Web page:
In essence, the NAM wants the U.S., which currently contributes the largest percentage of the IAEA’s regular budget, not including a significant portion of its “voluntary” contributions which go to TC activities that benefit the NAM countries, to pay up and shut up.  That, in my view, is simply not ever going to happen.  It is unrealistic and naive to think so.  Don’t want the U.S. imprimatur up in your Kool Aid?  Then don’t take our dollars.  Simple as that.

I am most certainly not saying that the P5 haven’t done quite a lot to undermine the NPT and that they are beyond reproach.  In fact, I am very pleased that Miller includes a section on the damage the U.S.-India 123 agreement did to the NPT and its regime.  But neither has the U.S. stood still in its efforts to reduce its nuclear weapons arsenal.  But domestic political reality greatly hinders the ability of the U.S. to do much at all right now.  It was a politically herculean feat of epic proportion to get New START done and ratified.  And its embarrassing that the CTBT has languished as long as it has.

In sum, Mr. Miller has written a timely and incisive piece on the NPT at a time when it has been greatly weakened by a number of assaults, not the last of which are the dalliances of Iran and North Korea.  One can only hope that the NPT can be repaired to the extent that it retains its credibility.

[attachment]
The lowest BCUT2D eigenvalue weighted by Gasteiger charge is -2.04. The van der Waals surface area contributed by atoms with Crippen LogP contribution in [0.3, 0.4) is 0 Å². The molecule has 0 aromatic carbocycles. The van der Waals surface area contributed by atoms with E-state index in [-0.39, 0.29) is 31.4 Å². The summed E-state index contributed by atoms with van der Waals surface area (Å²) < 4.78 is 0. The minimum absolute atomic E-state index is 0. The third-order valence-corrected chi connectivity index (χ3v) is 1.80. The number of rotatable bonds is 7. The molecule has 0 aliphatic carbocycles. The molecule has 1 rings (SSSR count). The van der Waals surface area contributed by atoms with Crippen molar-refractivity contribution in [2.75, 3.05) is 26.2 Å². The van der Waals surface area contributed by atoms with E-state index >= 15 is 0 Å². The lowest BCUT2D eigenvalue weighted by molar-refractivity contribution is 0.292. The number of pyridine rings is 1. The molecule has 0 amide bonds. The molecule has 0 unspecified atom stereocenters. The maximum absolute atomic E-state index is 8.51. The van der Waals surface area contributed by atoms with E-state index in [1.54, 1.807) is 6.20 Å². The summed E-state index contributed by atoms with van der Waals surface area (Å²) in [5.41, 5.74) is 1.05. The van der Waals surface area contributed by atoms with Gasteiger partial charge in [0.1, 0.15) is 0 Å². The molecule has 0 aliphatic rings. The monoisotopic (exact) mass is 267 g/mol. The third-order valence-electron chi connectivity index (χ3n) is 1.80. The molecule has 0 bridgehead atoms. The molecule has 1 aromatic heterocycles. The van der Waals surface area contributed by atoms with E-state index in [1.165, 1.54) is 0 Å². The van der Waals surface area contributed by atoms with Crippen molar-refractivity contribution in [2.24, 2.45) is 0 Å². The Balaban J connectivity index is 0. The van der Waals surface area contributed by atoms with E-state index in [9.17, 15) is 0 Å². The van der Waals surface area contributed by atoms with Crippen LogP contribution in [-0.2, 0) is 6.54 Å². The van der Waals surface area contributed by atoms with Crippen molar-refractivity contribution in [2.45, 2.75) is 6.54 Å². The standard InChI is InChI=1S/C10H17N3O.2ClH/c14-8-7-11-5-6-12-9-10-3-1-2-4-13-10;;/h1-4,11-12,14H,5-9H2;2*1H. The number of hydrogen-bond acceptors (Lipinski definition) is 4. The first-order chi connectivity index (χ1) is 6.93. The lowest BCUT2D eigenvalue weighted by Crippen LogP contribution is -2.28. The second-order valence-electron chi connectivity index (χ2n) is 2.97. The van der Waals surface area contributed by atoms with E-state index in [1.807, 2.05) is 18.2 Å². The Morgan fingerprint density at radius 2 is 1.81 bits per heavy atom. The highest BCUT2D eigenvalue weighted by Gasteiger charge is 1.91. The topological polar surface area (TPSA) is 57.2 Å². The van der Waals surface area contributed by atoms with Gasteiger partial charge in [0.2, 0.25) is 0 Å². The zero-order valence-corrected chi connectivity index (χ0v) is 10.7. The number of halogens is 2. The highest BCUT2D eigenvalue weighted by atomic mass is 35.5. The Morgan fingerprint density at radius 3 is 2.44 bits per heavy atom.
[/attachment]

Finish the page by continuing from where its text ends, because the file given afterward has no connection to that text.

It is very easy to dismiss the utility of treaties as being unenforceable, partly because countries tend to cheat.  I am not of that opinion.  In fact, Mr. Miller alludes to the challenge of implementing international law in his very first paragraph, quoting legal scholar Michael Glennon:

“The international legal system cannot compel a state to subscribe to a rule unless it consents to do so. It cannot adjudicate the application of a rule to a state unless the state has accepted the jurisdiction of the tribunal to apply the rule. It cannot enforce a rule against a state unless the state has consented to the rule’s enforcement.”

However, as Miller acknowledges, “Precisely because of its perceived value as an impediment to the spread of nuclear weapons, there has long been worry about the wounds the NPT regime has suffered and the threats to its health and long-term durability.”  So, do we try and fix the NPT or do we let it fall into hopeless disrepair?  Miller offers some suggestions about how to press ahead, followed by the responses of several NAM reps:  Wael Al-Assad (League of Arab States), Jayantha Dhanapala (Pugwash Conference on Science and World Affairs), C. Raja Mohan (Indian Express), and Ta Minh Tuan (Office of the Government,Vietnam). Miller’s suggestions have a “no-brainer” quality to them.  Don’t impose, consult.  Emphasize interests, not rights.  Right.

The real question, for me, is whether or not a country, say India, can put its own interests aside to get Iran to stop taunting the world with its nuclear aspirations.  Until it does so, fixing the NPT is a red herring.

 

Author

Jodi Lieberman

Jodi Lieberman is a veteran of the arms control, nonproliferation, nuclear terrorism and nuclear safety trenches, having worked at the Departments of State, Energy and Nuclear Regulatory Commission. She has also served in an advisory capacity and as professional staff for several members of Congress in both the House and Senate as well as the Senate Homeland Security Committee. Jodi currently spends her time advocating for science issues and funding as the Senior Government Affairs Specialist at the American Physical Society. The views expressed in her posts are her views based on her professional experience but in way should be construed to represent those of her employer.